10 Feb 2019

The 18th century Scots philosopher David Hume had some strange ideas. Taking a boldly skeptical approach to almost everything, he doubted that there is a permanent self that continues through time or that there was real cause and effect in the external world. He thought morality was grounded in nothing higher than what is pleasing and has social utility, that philosophy is inevitably mired in self-contradiction, and that “reason is, and ought only to be, the slave of the passions”. He also asserted the ‘scholasticism’ of the great mediaeval thinkers actually retarded the progress of knowledge, and that reports of miracles are not to be trusted. He declared that “the life of a man is of no greater importance to the universe that that of an oyster”, and that no argument for God or supposed revelation from God is to be believed. Not surprisingly, I don’t quote him very much in my homilies! But he did raise some important questions and make some important points, and one was about the limits of human reasoning that came to be known as ‘the inductive fallacy’.

Hume thought we can never reliably predict something will happen based on what has gone before; this would be to presume that “instances of which we have had no experience resemble those of which we have had experience”. Just because last time I let go of my crosier it fell to the ground doesn’t mean that will happen the next time. Next time someone might catch it, or some exception to the usual ‘law’ of gravity emerge. You might look at all the swans in Britain and conclude that all swans are white; but visit Western Australia and you’ll discover some are black.

Though Hume might not like the comparison, he sometimes reminds me of Jesus’ notorious inversions of our human paradigms. Ask Jesus who your Jewish neighbour is, and He’ll tell you some Samaritan. Ask who the Blessed are, and He’ll name the most cursed. Ask whom to love and He’ll suggest your enemies. Ask if you must really forgive someone seven times a day and He says no: make it 7 x 77 times! Delve deeper and you get the illogic of a Shepherd leaving 99 sheep in search of one, of a Father more prodigal than His Prodigal Son, of a Master who serves. Identify a tax-collector, sinner or outcast, and that’s where Jesus will pick for dinner. This King of kings is born in a stable, with the lowliest of courtiers, and a gibbet for His throne. Hume-like, Jesus challenges our commonsense and values, our efforts to capture and domesticate God, the world and ourselves, our iimagining we know from experience what God will do next.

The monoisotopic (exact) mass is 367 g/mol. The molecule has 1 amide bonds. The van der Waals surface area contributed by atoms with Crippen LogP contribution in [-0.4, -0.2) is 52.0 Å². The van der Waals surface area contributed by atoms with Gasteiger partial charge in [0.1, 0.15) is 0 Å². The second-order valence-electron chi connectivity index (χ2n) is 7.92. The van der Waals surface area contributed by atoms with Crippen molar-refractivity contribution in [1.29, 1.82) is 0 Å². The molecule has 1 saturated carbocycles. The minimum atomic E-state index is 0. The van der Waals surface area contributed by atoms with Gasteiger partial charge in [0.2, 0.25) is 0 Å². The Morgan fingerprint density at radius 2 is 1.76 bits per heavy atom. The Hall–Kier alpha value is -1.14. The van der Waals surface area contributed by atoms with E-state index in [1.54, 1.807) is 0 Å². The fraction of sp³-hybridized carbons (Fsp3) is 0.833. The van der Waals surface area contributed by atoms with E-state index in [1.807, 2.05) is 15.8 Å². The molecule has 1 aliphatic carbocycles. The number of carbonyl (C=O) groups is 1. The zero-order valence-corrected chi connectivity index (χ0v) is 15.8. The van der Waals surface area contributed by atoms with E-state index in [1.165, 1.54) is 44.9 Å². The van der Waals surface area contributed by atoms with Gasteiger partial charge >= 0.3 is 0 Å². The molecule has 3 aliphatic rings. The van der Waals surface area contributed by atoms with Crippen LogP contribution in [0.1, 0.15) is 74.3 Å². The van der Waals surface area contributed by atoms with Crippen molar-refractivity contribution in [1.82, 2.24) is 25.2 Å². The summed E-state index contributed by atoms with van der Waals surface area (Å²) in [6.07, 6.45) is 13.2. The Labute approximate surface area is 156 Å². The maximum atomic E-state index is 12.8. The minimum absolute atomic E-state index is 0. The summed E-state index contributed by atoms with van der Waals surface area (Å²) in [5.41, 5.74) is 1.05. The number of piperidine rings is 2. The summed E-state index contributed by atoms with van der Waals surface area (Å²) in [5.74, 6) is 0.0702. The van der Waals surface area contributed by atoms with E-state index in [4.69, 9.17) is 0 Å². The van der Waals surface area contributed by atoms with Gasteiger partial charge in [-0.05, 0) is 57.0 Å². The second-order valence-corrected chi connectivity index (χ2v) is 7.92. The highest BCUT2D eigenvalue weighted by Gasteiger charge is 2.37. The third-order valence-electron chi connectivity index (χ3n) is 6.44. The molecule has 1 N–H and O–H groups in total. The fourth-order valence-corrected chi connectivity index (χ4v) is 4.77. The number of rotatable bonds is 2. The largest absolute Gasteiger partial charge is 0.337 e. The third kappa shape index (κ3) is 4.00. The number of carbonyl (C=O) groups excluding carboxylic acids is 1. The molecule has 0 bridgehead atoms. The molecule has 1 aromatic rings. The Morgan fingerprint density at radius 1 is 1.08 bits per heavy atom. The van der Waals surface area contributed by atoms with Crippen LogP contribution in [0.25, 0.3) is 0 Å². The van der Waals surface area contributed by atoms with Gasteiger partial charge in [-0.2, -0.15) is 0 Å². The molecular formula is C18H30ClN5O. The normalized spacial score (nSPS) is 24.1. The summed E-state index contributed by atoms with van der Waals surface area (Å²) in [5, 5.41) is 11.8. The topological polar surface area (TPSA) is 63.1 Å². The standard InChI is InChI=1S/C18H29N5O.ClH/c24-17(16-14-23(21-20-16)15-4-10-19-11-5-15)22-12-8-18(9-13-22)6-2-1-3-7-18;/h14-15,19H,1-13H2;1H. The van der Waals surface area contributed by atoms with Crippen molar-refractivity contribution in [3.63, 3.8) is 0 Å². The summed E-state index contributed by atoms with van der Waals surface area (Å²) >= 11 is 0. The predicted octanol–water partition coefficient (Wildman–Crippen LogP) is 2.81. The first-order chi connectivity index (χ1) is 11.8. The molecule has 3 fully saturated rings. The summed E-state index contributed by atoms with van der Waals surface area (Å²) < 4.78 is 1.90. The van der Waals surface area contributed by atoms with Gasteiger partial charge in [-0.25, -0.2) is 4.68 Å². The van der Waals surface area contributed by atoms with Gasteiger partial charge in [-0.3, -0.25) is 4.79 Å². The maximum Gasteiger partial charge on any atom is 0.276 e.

In our Gospel (Lk 5:1-11), Simon has paid out his nets again and again, all night through, and caught nothing. Now Jesus tells him to do so once more. Commonsense tells Simon this time will be no different. But something about Jesus, perhaps something He taught from the boat, leads Simon to obey the direction. And what happens? Simon and his mates catch so many fish it nearly sinks both their boats! Human reasoning pales in comparison with divine logic, human finitude compared to divine generosity.